The three major cloud computing firms, Amazon Web Services, Microsoft Azure and Google Cloud Platform all make use of OSS internally. It is worth mentioning that, even though these firms have a vested interest in OSS, they do not contribute to the development process or the maintenance of it.
These corporations utilize OSS every day for their data centers, mission-critical systems, and business processes. Using open-source software is much more cost and time efficient for a company as compared to creating software from the ground up.
Open Source Software and Security
There are several ways in which OSS lowers an organization’s security risk:
First, OSS has a low number of lines of code and therefore fewer potential vulnerabilities. Most OSS developers strive for simplicity rather than complexity in the way they write code which can often eliminate security holes that would otherwise be present had the developer attempted to include additional functionality. This is also due to there being fewer developers working on OSS projects than there are for proprietary programs. The fact that there is a smaller pool of coders also means each individual developer has more time to focus on the critical code rather than wasting time with less important or unrelated features.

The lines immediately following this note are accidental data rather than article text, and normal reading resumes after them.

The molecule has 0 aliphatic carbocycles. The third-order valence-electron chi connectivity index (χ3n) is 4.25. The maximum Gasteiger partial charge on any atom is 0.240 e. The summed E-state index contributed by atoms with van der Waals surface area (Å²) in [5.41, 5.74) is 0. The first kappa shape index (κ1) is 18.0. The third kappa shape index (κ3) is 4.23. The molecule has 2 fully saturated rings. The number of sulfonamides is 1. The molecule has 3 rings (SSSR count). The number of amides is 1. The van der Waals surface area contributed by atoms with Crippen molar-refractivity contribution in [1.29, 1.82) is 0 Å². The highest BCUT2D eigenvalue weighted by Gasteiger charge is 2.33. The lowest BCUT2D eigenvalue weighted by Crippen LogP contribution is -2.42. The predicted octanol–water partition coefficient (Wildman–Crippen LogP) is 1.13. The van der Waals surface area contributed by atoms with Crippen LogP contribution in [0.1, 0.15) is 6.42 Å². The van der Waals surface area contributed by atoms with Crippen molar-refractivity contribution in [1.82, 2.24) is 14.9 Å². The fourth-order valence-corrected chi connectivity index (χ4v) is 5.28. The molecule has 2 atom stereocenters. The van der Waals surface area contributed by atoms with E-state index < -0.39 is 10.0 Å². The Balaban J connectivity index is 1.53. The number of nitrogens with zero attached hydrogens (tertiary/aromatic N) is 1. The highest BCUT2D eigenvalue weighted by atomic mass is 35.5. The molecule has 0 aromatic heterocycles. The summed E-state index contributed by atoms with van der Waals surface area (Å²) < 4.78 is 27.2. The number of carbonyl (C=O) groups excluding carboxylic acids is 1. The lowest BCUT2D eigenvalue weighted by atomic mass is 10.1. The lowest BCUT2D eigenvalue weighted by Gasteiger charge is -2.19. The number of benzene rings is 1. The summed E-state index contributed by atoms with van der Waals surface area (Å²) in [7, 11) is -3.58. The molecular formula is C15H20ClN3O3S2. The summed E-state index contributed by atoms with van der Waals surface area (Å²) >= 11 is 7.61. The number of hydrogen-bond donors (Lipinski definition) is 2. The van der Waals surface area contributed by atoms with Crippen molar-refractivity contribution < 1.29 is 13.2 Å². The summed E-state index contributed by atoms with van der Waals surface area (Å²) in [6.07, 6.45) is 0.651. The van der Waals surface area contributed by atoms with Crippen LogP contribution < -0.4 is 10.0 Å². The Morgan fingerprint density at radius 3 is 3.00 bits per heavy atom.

Greater insight into source code
Another way in which OSS can be beneficial security-wise is by allowing insights into your own software. If you are using an open source program, chances are there’s already some existing documentation on how it works, which can be shared amongst the organization’s employees. As hackers continue to come up with more advanced breaches it is crucial that organizations stay ahead of hackers by monitoring their own software development.
More potential for peer review
There is also a greater possibility of peer reviews by other developers and users who will scrutinize your code for any potential vulnerabilities that may exist. Even though these home-grown OSS programs don’t receive the same amount of attention as major projects, they can still be scrutinized by other developers and are an additional source of insight for growth.
Community building and support
Another aspect of open source security is that due to it being freely available for use and modification there is a large online community that shares personal experiences with bugs in a program or ways to best use it. This allows anyone to find solutions and workarounds for issues they may be having in the program or related programs. The large online community also acts as a quick but powerful code review system; people will find bugs with your OSS that you would otherwise have overlooked.
Civic Hacking Compatibility
It’s worth mentioning that due to Open Source Software being accessible for inspection by third parties, there is an increasing interest in security bug discovery through civic hacking. A prime example of such activity would be the National Institute of Standards and Technology (NIST) ” Cyber Challenge ” program which encourages citizen participation in finding flaws with the purpose of improving upon cyber defenses.
Crucial roles in maintaining Open Source Software Security